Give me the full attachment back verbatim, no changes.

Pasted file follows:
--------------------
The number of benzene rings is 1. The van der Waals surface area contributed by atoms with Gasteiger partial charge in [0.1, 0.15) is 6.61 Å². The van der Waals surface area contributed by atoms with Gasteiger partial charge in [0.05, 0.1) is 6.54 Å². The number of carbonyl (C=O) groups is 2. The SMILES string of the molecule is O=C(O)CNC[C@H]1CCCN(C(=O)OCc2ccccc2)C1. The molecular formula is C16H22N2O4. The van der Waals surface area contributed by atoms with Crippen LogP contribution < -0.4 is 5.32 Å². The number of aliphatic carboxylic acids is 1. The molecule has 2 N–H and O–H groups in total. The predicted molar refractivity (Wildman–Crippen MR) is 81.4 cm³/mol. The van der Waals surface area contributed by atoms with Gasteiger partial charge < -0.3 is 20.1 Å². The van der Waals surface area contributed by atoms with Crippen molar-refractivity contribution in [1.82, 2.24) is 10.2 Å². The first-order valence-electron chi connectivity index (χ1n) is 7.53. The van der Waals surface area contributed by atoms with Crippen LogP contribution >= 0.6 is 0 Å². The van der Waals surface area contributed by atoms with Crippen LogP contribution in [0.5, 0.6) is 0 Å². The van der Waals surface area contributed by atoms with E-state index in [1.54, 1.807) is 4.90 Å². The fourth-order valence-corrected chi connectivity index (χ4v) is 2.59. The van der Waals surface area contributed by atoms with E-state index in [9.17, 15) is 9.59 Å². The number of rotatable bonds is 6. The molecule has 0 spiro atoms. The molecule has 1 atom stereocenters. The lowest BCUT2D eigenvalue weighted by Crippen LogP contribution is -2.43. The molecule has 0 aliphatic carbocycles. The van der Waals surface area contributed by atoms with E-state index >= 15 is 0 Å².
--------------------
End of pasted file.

The number of benzene rings is 1. The van der Waals surface area contributed by atoms with Gasteiger partial charge in [0.1, 0.15) is 6.61 Å². The van der Waals surface area contributed by atoms with Gasteiger partial charge in [0.05, 0.1) is 6.54 Å². The number of carbonyl (C=O) groups is 2. The SMILES string of the molecule is O=C(O)CNC[C@H]1CCCN(C(=O)OCc2ccccc2)C1. The molecular formula is C16H22N2O4. The van der Waals surface area contributed by atoms with Crippen LogP contribution < -0.4 is 5.32 Å². The number of aliphatic carboxylic acids is 1. The molecule has 2 N–H and O–H groups in total. The predicted molar refractivity (Wildman–Crippen MR) is 81.4 cm³/mol. The van der Waals surface area contributed by atoms with Gasteiger partial charge < -0.3 is 20.1 Å². The van der Waals surface area contributed by atoms with Crippen molar-refractivity contribution in [1.82, 2.24) is 10.2 Å². The first-order valence-electron chi connectivity index (χ1n) is 7.53. The van der Waals surface area contributed by atoms with Crippen LogP contribution >= 0.6 is 0 Å². The van der Waals surface area contributed by atoms with Crippen LogP contribution in [0.5, 0.6) is 0 Å². The van der Waals surface area contributed by atoms with E-state index in [1.54, 1.807) is 4.90 Å². The fourth-order valence-corrected chi connectivity index (χ4v) is 2.59. The van der Waals surface area contributed by atoms with E-state index in [9.17, 15) is 9.59 Å². The number of rotatable bonds is 6. The molecule has 0 spiro atoms. The molecule has 1 atom stereocenters. The lowest BCUT2D eigenvalue weighted by Crippen LogP contribution is -2.43. The molecule has 0 aliphatic carbocycles. The van der Waals surface area contributed by atoms with E-state index >= 15 is 0 Å².